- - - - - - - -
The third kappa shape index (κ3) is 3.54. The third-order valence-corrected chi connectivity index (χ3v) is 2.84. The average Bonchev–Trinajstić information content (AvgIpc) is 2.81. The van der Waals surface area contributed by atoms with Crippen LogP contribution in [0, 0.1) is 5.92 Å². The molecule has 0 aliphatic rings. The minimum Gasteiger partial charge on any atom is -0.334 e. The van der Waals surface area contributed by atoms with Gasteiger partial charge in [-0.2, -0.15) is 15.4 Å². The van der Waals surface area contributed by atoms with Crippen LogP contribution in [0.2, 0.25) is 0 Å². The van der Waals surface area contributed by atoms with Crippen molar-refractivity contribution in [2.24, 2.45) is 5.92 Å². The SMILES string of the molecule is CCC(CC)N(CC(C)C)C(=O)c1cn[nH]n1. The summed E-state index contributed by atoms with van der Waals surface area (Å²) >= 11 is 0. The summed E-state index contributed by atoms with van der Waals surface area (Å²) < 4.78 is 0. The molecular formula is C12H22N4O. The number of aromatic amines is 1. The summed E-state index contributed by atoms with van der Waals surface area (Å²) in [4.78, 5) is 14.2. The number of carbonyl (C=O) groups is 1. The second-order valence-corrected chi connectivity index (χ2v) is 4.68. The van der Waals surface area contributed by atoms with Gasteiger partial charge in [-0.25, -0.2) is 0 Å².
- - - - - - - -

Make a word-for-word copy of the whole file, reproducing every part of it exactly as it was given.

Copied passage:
The third kappa shape index (κ3) is 3.54. The third-order valence-corrected chi connectivity index (χ3v) is 2.84. The average Bonchev–Trinajstić information content (AvgIpc) is 2.81. The van der Waals surface area contributed by atoms with Crippen LogP contribution in [0, 0.1) is 5.92 Å². The molecule has 0 aliphatic rings. The minimum Gasteiger partial charge on any atom is -0.334 e. The van der Waals surface area contributed by atoms with Gasteiger partial charge in [-0.2, -0.15) is 15.4 Å². The van der Waals surface area contributed by atoms with Crippen LogP contribution in [0.2, 0.25) is 0 Å². The van der Waals surface area contributed by atoms with Crippen molar-refractivity contribution in [2.24, 2.45) is 5.92 Å². The SMILES string of the molecule is CCC(CC)N(CC(C)C)C(=O)c1cn[nH]n1. The summed E-state index contributed by atoms with van der Waals surface area (Å²) >= 11 is 0. The summed E-state index contributed by atoms with van der Waals surface area (Å²) < 4.78 is 0. The molecular formula is C12H22N4O. The number of aromatic amines is 1. The summed E-state index contributed by atoms with van der Waals surface area (Å²) in [4.78, 5) is 14.2. The number of carbonyl (C=O) groups is 1. The second-order valence-corrected chi connectivity index (χ2v) is 4.68. The van der Waals surface area contributed by atoms with Gasteiger partial charge in [-0.25, -0.2) is 0 Å².